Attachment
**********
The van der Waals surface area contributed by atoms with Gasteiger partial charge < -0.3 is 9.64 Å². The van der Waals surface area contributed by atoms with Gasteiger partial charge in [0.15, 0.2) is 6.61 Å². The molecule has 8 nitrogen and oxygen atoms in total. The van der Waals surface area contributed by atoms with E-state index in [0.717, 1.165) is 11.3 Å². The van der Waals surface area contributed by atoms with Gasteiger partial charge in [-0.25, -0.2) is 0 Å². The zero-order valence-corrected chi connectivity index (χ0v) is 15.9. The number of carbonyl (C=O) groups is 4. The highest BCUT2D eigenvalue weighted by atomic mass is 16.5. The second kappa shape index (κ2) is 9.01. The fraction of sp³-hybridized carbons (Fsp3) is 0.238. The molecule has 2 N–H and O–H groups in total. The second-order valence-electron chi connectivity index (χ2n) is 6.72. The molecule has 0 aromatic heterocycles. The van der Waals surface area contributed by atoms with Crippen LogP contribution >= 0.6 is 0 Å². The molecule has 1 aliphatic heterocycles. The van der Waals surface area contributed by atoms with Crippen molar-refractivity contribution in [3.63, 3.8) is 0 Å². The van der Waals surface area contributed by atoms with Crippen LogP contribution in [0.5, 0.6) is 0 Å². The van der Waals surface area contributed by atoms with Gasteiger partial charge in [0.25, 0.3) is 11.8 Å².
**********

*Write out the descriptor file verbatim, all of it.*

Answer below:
The van der Waals surface area contributed by atoms with Gasteiger partial charge < -0.3 is 9.64 Å². The van der Waals surface area contributed by atoms with Gasteiger partial charge in [0.15, 0.2) is 6.61 Å². The molecule has 8 nitrogen and oxygen atoms in total. The van der Waals surface area contributed by atoms with E-state index in [0.717, 1.165) is 11.3 Å². The van der Waals surface area contributed by atoms with Gasteiger partial charge in [-0.25, -0.2) is 0 Å². The zero-order valence-corrected chi connectivity index (χ0v) is 15.9. The number of carbonyl (C=O) groups is 4. The highest BCUT2D eigenvalue weighted by atomic mass is 16.5. The second kappa shape index (κ2) is 9.01. The fraction of sp³-hybridized carbons (Fsp3) is 0.238. The molecule has 2 N–H and O–H groups in total. The second-order valence-electron chi connectivity index (χ2n) is 6.72. The molecule has 0 aromatic heterocycles. The van der Waals surface area contributed by atoms with Crippen LogP contribution >= 0.6 is 0 Å². The molecule has 1 aliphatic heterocycles. The van der Waals surface area contributed by atoms with Crippen molar-refractivity contribution in [3.63, 3.8) is 0 Å². The van der Waals surface area contributed by atoms with Crippen LogP contribution in [0.5, 0.6) is 0 Å². The van der Waals surface area contributed by atoms with Gasteiger partial charge in [0.25, 0.3) is 11.8 Å².